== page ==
One of the strongest storms in at least a decade hit Alaska Saturday with hurricane-force winds, high seas and rain that caused coastal flooding.
A low-pressure front in the Beringstraight turned as wide and strong as any winter storm, but instead of bringing cold weather, it was fueled by the volatile air from former Typhoon Merbok, forecasters said.
The result was 5 inches of rain along the coast south of Anchorage on Saturday, with a flood warning for that coastline until 10 p.m., federal forecasters said.
Storm conditions, including gusts of more than 80 km/h, were expected overnight off the state’s Arctic and west coasts, prompting Governor Mike Dunleavy to declare disaster for the affected areas..
The statement included the opening of a center for emergency operations. Dunleavy said on Saturday there were no injuries.
Charlie Brown, mayor of the Golovin tribal community, said about 40 people have been displaced to higher ground floods flooded the lower half of the city.
In Nome on Saturday afternoon, the National Weather Service noted that there were… “dangerous coastal flooding” and charged “a very angry sea.”
“Waves and storm surges invade the community”, the office tweeted.
Floods were also reported in Shaktoolik, a small town on the Bering Sea coast. Overnight, there were multiple gusts over 75 mph, which would qualify them as hurricane strength recorded on Adak Islandpart of the Aleutian Islands.
The extreme weather prompted Alaska Airlines to cancel its Saturday flights to Nome and Kotzebue and a morning flight to Bethel, it said in a statement.
flight tracker FlightAware said eight flights to or from Ted Stevens Anchorage International Airport were canceled Saturday and 35 were delayed.
The front, moving north, represents a strange concoction for Earth scientists.
“It gets its energy from the warm sea surface,” said National Weather Service meteorologist Alan Shriver, speaking from Anchorage. “This is an exceptionally rare event.”
The National Weather Service office in Fairbanks warned the storm could be the strongest in more than a decade.
“The impact could be greater than the 2011 Bering Sea superstorm, and some locations could experience the worst coastal flooding in nearly 50 years,” it said in a statement. tweet Thursday. “Peak water levels will last 10 to 14 hours before the water recedes.”
During a video briefing about the storm Saturday, National Weather Service meteorologist Ed Plumb said the front exceeded those expectations, at least when it came to storm surge, which was 6 to 8 feet above the median high tide at Point Hope in the Chukchi Sea on Saturday and at 10 to 12 feet along the shoreline of the Bering Sea.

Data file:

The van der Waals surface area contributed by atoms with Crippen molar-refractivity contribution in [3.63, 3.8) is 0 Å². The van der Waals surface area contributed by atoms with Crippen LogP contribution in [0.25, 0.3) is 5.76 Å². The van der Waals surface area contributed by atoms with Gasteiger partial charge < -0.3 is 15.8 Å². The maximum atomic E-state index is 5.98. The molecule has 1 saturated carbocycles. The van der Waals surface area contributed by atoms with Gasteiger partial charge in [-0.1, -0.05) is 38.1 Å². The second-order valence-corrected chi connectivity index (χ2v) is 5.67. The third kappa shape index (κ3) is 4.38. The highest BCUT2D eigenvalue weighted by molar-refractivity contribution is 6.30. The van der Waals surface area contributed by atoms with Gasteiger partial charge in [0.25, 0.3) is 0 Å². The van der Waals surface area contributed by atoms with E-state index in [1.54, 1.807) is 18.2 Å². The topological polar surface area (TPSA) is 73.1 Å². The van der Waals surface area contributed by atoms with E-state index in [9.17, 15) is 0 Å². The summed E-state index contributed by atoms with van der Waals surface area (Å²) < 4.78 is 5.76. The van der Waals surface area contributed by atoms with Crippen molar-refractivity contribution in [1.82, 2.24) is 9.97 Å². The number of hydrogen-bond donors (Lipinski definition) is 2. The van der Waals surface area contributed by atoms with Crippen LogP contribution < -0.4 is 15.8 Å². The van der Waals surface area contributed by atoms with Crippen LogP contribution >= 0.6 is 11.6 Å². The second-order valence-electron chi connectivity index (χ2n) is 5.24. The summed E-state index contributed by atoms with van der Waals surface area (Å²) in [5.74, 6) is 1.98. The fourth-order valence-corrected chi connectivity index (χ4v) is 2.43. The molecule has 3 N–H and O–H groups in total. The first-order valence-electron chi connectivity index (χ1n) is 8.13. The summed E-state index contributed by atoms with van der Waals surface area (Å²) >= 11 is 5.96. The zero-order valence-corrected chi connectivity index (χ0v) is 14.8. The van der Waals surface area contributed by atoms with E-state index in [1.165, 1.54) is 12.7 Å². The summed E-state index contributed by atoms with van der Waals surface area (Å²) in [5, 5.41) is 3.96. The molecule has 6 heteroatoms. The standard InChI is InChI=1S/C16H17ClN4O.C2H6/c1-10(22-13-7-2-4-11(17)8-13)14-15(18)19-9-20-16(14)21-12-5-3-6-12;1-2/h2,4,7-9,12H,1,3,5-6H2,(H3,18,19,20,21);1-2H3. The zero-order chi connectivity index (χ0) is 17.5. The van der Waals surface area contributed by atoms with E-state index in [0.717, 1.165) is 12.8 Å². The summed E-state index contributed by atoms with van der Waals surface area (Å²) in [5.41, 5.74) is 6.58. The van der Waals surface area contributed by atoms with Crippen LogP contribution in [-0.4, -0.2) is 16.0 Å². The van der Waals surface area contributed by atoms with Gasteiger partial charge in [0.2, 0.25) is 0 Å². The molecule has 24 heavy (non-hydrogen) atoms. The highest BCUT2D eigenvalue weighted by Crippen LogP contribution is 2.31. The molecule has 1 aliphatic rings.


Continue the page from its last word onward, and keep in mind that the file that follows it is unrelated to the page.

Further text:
“The Nome wave surpassed the 2011 super storm and the big storm of 1974,” he said.
On the state’s west coast, Plumb said the storm had not yet reached its peak, which was expected Saturday night. The Yukon Delta could experience the worst flooding of the event.
“We expect the water level to continue to rise,” he said.
Buoys on Friday registered waves of over 50 feet in the south-central Bering Sea, and the lowest pressure ever recorded in the sea in September was recorded Friday but remained unverified, Shriver said.
US Coast Guard Petty Officer Ian Gray said on Saturday the seas along the state’s west coast were 25 to 30 feet, with winds of 30 mph. Small boats were advised to stay in port and the agency had at least two cutters in the Bering Sea and two helicopters on Kodiak.
“We’re ready,” Gray said.
The State Division of Homeland Security and Emergency Management called for a heightened state of consciousness as a “strong storm” was on the way.
“There has never been such a strong September storm in the northern Bering Sea region in the past 70 years,” tweeted Rick Thoman, climate specialist at the Alaska Center for Climate Assessment and Policy.
A coastal flood warning and high winds warning was in effect off the coast of Alaska’s southern Seward Peninsula through Sunday.
High winds and heavy rain can be expected in mainland Alaska for much of next week, federal forecasters said. A second, weaker pulse was expected to make landfall at the front Sunday night, according to the National Weather Service.
By the end of the week, calm on the mainland was possible, forecasters said.
By then, however, Alaska’s winter weather machine may have already started producing the kind of low-pressure systems that are a trademark of December, January, February and March — with a few days of summer left on the calendar.
“It could be the start of our busy time of year,” Shriver said.
Jacob Cavaianic and Erick Mendoza contributed.